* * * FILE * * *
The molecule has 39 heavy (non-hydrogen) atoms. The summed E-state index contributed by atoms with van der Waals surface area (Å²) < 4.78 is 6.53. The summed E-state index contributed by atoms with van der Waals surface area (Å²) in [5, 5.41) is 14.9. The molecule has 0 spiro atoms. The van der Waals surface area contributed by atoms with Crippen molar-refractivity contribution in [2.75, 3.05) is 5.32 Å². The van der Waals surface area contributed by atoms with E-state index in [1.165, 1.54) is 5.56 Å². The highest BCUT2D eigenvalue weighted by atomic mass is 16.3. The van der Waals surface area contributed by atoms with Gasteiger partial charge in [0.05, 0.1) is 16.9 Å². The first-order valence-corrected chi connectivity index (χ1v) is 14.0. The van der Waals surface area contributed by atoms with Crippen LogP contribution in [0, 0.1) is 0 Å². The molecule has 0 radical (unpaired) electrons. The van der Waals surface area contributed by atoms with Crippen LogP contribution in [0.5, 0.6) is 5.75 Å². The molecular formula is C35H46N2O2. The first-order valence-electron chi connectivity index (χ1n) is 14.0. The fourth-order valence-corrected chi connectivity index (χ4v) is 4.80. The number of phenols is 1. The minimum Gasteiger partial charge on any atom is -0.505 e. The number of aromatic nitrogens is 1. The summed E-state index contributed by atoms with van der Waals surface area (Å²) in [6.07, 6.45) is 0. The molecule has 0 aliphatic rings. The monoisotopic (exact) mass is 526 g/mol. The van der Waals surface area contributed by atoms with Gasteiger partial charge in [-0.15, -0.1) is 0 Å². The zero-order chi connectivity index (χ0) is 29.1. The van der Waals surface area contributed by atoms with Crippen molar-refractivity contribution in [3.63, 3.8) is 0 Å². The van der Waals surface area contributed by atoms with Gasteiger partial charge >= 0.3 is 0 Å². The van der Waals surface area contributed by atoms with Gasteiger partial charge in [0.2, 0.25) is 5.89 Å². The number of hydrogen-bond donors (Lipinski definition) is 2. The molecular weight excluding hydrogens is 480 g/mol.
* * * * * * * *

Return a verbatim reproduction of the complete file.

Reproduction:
The molecule has 39 heavy (non-hydrogen) atoms. The summed E-state index contributed by atoms with van der Waals surface area (Å²) < 4.78 is 6.53. The summed E-state index contributed by atoms with van der Waals surface area (Å²) in [5, 5.41) is 14.9. The molecule has 0 spiro atoms. The van der Waals surface area contributed by atoms with Crippen molar-refractivity contribution in [2.75, 3.05) is 5.32 Å². The van der Waals surface area contributed by atoms with E-state index in [1.165, 1.54) is 5.56 Å². The highest BCUT2D eigenvalue weighted by atomic mass is 16.3. The van der Waals surface area contributed by atoms with Gasteiger partial charge in [0.05, 0.1) is 16.9 Å². The first-order valence-corrected chi connectivity index (χ1v) is 14.0. The van der Waals surface area contributed by atoms with Crippen LogP contribution in [0, 0.1) is 0 Å². The molecule has 0 radical (unpaired) electrons. The van der Waals surface area contributed by atoms with Crippen LogP contribution in [0.5, 0.6) is 5.75 Å². The molecular formula is C35H46N2O2. The first-order valence-electron chi connectivity index (χ1n) is 14.0. The fourth-order valence-corrected chi connectivity index (χ4v) is 4.80. The number of phenols is 1. The minimum Gasteiger partial charge on any atom is -0.505 e. The number of aromatic nitrogens is 1. The summed E-state index contributed by atoms with van der Waals surface area (Å²) in [6.07, 6.45) is 0. The molecule has 0 aliphatic rings. The monoisotopic (exact) mass is 526 g/mol. The van der Waals surface area contributed by atoms with Gasteiger partial charge in [-0.15, -0.1) is 0 Å². The zero-order chi connectivity index (χ0) is 29.1. The van der Waals surface area contributed by atoms with Crippen molar-refractivity contribution in [3.63, 3.8) is 0 Å². The van der Waals surface area contributed by atoms with Gasteiger partial charge >= 0.3 is 0 Å². The van der Waals surface area contributed by atoms with Gasteiger partial charge in [0.2, 0.25) is 5.89 Å². The number of hydrogen-bond donors (Lipinski definition) is 2. The molecular weight excluding hydrogens is 480 g/mol.